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Restor Dent Endod. 2014 May;39(2):89-94. doi: 10.5395/rde.2014.39.2.89. Epub 2014 Mar 21.

Cytotoxicity and physical properties of tricalcium silicate-based endodontic materials.

Author information

1
Department of Conservative Dentistry, Chonnam National University School of Dentistry and Dental Science Research Institute, Gwangju, Korea.
2
Department of Pharmacology and Dental Therapeutics, Chonnam National University School of Dentistry and Dental Science Research Institute, Gwangju, Korea. ; Research Center for Biomineralization Disorders, Chonnam National University, Gwangu, Korea.
3
Department of Dental Materials, Chonnam National University School of Dentistry and Dental Science Research Institute, Gwangju, Korea. ; Research Center for Biomineralization Disorders, Chonnam National University, Gwangu, Korea.
4
University of Michigan School of Dentistry, Ann Arbor, MI, USA.
5
Department of Conservative Dentistry, Chonnam National University School of Dentistry and Dental Science Research Institute, Gwangju, Korea. ; Research Center for Biomineralization Disorders, Chonnam National University, Gwangu, Korea.

Abstract

OBJECTIVES:

The aim of this study was to evaluate the cytotoxicity, setting time and compressive strength of MTA and two novel tricalcium silicate-based endodontic materials, Bioaggregate (BA) and Biodentine (BD).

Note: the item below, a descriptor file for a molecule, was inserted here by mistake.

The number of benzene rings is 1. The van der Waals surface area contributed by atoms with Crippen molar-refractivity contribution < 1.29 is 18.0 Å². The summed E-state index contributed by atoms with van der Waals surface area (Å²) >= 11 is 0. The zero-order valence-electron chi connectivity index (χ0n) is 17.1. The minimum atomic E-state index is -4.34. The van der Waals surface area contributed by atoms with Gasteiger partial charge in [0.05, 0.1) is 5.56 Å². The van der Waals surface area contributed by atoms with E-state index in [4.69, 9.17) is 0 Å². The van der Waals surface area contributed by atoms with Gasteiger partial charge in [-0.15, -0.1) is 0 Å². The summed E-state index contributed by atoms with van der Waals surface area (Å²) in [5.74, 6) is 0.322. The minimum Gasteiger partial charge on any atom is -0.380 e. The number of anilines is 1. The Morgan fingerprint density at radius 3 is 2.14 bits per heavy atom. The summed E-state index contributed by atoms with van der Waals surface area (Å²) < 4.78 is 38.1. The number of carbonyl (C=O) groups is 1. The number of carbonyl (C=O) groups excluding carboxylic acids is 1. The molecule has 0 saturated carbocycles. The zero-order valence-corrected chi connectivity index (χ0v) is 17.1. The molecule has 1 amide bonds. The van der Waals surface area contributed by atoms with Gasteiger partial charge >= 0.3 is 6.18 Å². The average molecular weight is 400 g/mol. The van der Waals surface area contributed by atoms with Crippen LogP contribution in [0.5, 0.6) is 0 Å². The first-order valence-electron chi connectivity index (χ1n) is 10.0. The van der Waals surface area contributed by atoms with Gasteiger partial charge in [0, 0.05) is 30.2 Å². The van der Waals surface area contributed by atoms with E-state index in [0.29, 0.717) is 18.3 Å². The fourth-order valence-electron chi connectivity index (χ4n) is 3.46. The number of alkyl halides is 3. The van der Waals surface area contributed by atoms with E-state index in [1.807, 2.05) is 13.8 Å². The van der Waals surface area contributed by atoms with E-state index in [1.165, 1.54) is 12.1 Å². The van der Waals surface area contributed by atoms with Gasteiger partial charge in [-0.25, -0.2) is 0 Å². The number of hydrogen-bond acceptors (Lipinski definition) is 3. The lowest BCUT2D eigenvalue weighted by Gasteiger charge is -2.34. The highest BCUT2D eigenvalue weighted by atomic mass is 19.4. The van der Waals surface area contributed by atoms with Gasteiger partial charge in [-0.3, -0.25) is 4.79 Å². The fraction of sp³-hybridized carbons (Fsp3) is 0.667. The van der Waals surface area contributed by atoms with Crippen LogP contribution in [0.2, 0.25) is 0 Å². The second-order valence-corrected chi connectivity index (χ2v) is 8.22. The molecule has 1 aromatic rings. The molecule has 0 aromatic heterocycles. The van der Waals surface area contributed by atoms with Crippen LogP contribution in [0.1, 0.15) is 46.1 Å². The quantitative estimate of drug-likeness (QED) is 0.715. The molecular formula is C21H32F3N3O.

MATERIALS AND METHODS:

Cytotoxicity was evaluated by using a 2,3-bis(2-methoxy-4-nitro-5-sulfophenyl)-5-((phenylamino)carbonyl)-2H-tetrazolium hydroxide (XTT) assay. Measurements of 9 heavy metals (arsenic, cadmium, chromium, copper, iron, lead, manganese, nickel, and zinc) were performed by inductively coupled plasma-mass spectrometry (ICP-MS) of leachates obtained by soaking the materials in distilled water. Setting time and compressive strength tests were performed following ISO requirements.

RESULTS:

BA had comparable cell viability to MTA, whereas the cell viability of BD was significantly lower than that of MTA. The ICP-MS analysis revealed that BD released significantly higher amount of 5 heavy metals (arsenic, copper, iron, manganese, and zinc) than MTA and BA. The setting time of BD was significantly shorter than that of MTA and BA, and the compressive strength of BA was significantly lower than that of MTA and BD.

CONCLUSIONS:

BA and BD were biocompatible, and they did not show any cytotoxic effects on human periodontal ligament fibroblasts. BA showed comparable cytotoxicity to MTA but inferior physical properties. BD had somewhat higher cytotoxicity but superior physical properties than MTA.

KEYWORDS:

Bioaggregate; Biodentine; Compressive strength; Cytotoxicity; MTA; Setting time

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